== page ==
LONDON, April 21, 2023 /PRNewswire/ — An amendment to the Levelling Up and Regeneration Bill is set to be debated by the Earl of Lytton in the House of Lords on Monday, 24th April 2023. The Polluter Pays Amendment will provide added protection to property owners who’ve discovered their buildings weren’t constructed to regulation standards and are not only living in potentially unsafe conditions but also facing high remediation costs.
The Building Safety Act of 2022 currently provides leaseholders with varying degrees of statutory protection from the costs of cladding and non-cladding remediation and interim safety measures such as waking watches. The Act was a result of the Grenfell Tower fire in 2017, which exposed a catastrophic failure in fire safety regulations and left tens of thousands of people living in unsafe buildings. Leaseholders, through no fault of their own, were facing bills running into the tens, or even hundreds of thousands of pounds for the remediation of fire safety defects.
However, many leaseholders still receive little or no protection from non-cladding remediation costs. Buy-to-let owners with more than three properties, enfranchised leaseholders and those living in blocks below 11 metres are particularly vulnerable to these expenses.
The Polluter Pays Amendment, based on drafting by Daniel Greenberg (former parliamentary counsel and currently Parliamentary Commissioner for Standards) to the Levelling-up and Regeneration Bill, provides for an alternative comprehensive solution to the building safety crisis.
The amendment would make either the builder or developer pay in full if found by the government to have breached building regulations at the time of construction or fund via a wide construction industry levy if they can’t pay. This will protect leaseholders from all costs resulting from defective building practices. It would also eliminate commercial corner-cutting and prevent future catastrophes like the Grenfell Tower fire.
The Polluter Pays Amendment could also work to prevent a potential banking crisis, as many unprotected leaseholders are completely exposed to huge costs. The threat of lease forfeiture, which has historically been a very rare event, could become a far more common outcome for many buy-to-let and enfranchised owners, wiping out an entire lender’s security unless further capital is provided.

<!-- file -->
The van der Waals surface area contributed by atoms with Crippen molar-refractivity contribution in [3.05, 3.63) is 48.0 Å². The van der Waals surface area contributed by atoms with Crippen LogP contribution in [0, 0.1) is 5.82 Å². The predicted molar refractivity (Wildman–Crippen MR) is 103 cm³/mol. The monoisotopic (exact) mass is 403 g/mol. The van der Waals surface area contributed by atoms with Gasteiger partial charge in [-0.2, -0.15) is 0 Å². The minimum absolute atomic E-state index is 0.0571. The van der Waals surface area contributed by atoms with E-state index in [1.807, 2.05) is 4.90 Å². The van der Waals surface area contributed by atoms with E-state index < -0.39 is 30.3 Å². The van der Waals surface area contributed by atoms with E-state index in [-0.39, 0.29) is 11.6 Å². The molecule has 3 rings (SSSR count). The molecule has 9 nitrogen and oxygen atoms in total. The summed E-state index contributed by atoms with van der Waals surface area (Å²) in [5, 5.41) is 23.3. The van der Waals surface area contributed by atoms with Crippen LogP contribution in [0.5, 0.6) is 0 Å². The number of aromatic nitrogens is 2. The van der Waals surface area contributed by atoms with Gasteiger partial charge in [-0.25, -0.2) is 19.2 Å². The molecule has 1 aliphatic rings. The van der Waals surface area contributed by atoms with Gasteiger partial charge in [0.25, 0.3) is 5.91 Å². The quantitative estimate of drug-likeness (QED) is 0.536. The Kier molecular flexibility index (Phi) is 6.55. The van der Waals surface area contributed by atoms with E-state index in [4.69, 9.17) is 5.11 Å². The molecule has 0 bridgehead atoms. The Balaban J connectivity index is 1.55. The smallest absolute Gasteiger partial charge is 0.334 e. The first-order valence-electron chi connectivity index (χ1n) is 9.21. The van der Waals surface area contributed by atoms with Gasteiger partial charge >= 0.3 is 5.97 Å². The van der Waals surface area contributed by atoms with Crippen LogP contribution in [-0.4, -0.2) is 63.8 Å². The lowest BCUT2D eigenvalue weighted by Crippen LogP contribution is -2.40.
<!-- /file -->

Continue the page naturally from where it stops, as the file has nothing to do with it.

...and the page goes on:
Pension funds that are invested in ground rent funds face significant unanticipated costs. In the worst case, a thinly capitalised or significantly indebted landlord group could fail with unknown consequences and costs for hundreds of thousands of people if unsellable freeholds escheat to the Crown.
If the government implements this amendment, a potential banking crisis and the suffering of hundreds of thousands of homeowners around the country could be prevented. Former State Premier of Australia, Ted Baillieu, recognises this amendment as a global precedent for cultural reform in construction across the world.
“This amendment’s going to cover off everything – not just cladding but all defects and all other costs and establish a principle that if you don’t build according to the regulations, it doesn’t matter how long ago you did it, you’ll have to pay to fix it.” – Ted Baillieu
The Earl of Lytton will say in his address to the House: “The simple truth is the government does not have the money to solve the problem and is at present unprepared to place the responsibility on the wealthy construction industry that has created this over decades of marking its own homework. The proposals I am advancing would resolve this.”
Advocates of the Polluter Pays Amendment have worked hard to educate the public on the need for changes to current safety standards. For more information, visit the Polluter Pays Twitter page.